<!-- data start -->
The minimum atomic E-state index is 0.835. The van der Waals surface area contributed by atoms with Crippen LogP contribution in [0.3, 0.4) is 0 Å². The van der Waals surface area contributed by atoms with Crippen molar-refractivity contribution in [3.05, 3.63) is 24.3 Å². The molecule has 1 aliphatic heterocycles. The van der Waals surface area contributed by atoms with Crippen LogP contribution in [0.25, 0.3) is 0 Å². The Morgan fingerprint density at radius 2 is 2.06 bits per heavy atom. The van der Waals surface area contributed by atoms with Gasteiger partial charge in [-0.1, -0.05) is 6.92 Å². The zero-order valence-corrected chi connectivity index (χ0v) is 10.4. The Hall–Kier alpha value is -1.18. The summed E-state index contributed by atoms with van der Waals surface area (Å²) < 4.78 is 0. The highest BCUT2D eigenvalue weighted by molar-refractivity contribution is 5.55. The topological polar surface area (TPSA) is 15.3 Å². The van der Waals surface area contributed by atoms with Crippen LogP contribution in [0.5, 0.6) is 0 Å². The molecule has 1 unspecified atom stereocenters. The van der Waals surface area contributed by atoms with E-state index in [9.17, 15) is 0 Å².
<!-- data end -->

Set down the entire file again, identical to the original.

The minimum atomic E-state index is 0.835. The van der Waals surface area contributed by atoms with Crippen LogP contribution in [0.3, 0.4) is 0 Å². The van der Waals surface area contributed by atoms with Crippen molar-refractivity contribution in [3.05, 3.63) is 24.3 Å². The molecule has 1 aliphatic heterocycles. The van der Waals surface area contributed by atoms with Crippen LogP contribution in [0.25, 0.3) is 0 Å². The Morgan fingerprint density at radius 2 is 2.06 bits per heavy atom. The van der Waals surface area contributed by atoms with Gasteiger partial charge in [-0.1, -0.05) is 6.92 Å². The zero-order valence-corrected chi connectivity index (χ0v) is 10.4. The Hall–Kier alpha value is -1.18. The summed E-state index contributed by atoms with van der Waals surface area (Å²) < 4.78 is 0. The highest BCUT2D eigenvalue weighted by molar-refractivity contribution is 5.55. The topological polar surface area (TPSA) is 15.3 Å². The van der Waals surface area contributed by atoms with Crippen LogP contribution in [0.5, 0.6) is 0 Å². The molecule has 1 unspecified atom stereocenters. The van der Waals surface area contributed by atoms with E-state index in [9.17, 15) is 0 Å².